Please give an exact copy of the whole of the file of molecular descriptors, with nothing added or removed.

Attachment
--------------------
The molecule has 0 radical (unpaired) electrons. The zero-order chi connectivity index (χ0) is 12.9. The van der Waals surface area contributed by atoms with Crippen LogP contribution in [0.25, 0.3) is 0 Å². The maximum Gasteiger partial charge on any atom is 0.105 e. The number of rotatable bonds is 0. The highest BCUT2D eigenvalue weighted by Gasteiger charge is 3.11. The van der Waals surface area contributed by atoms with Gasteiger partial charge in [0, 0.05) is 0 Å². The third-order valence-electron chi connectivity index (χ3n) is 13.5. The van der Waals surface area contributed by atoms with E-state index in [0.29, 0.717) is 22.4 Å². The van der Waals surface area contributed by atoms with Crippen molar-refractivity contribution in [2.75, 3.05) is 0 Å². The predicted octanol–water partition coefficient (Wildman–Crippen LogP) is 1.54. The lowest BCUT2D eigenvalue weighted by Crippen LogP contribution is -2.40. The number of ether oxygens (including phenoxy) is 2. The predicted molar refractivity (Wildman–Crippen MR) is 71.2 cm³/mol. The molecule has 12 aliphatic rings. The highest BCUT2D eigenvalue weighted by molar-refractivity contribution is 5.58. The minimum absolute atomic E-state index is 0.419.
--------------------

The molecule has 0 radical (unpaired) electrons. The zero-order chi connectivity index (χ0) is 12.9. The van der Waals surface area contributed by atoms with Crippen LogP contribution in [0.25, 0.3) is 0 Å². The maximum Gasteiger partial charge on any atom is 0.105 e. The number of rotatable bonds is 0. The highest BCUT2D eigenvalue weighted by Gasteiger charge is 3.11. The van der Waals surface area contributed by atoms with Gasteiger partial charge in [0, 0.05) is 0 Å². The third-order valence-electron chi connectivity index (χ3n) is 13.5. The van der Waals surface area contributed by atoms with E-state index in [0.29, 0.717) is 22.4 Å². The van der Waals surface area contributed by atoms with Crippen molar-refractivity contribution in [2.75, 3.05) is 0 Å². The predicted octanol–water partition coefficient (Wildman–Crippen LogP) is 1.54. The lowest BCUT2D eigenvalue weighted by Crippen LogP contribution is -2.40. The number of ether oxygens (including phenoxy) is 2. The predicted molar refractivity (Wildman–Crippen MR) is 71.2 cm³/mol. The molecule has 12 aliphatic rings. The highest BCUT2D eigenvalue weighted by molar-refractivity contribution is 5.58. The minimum absolute atomic E-state index is 0.419.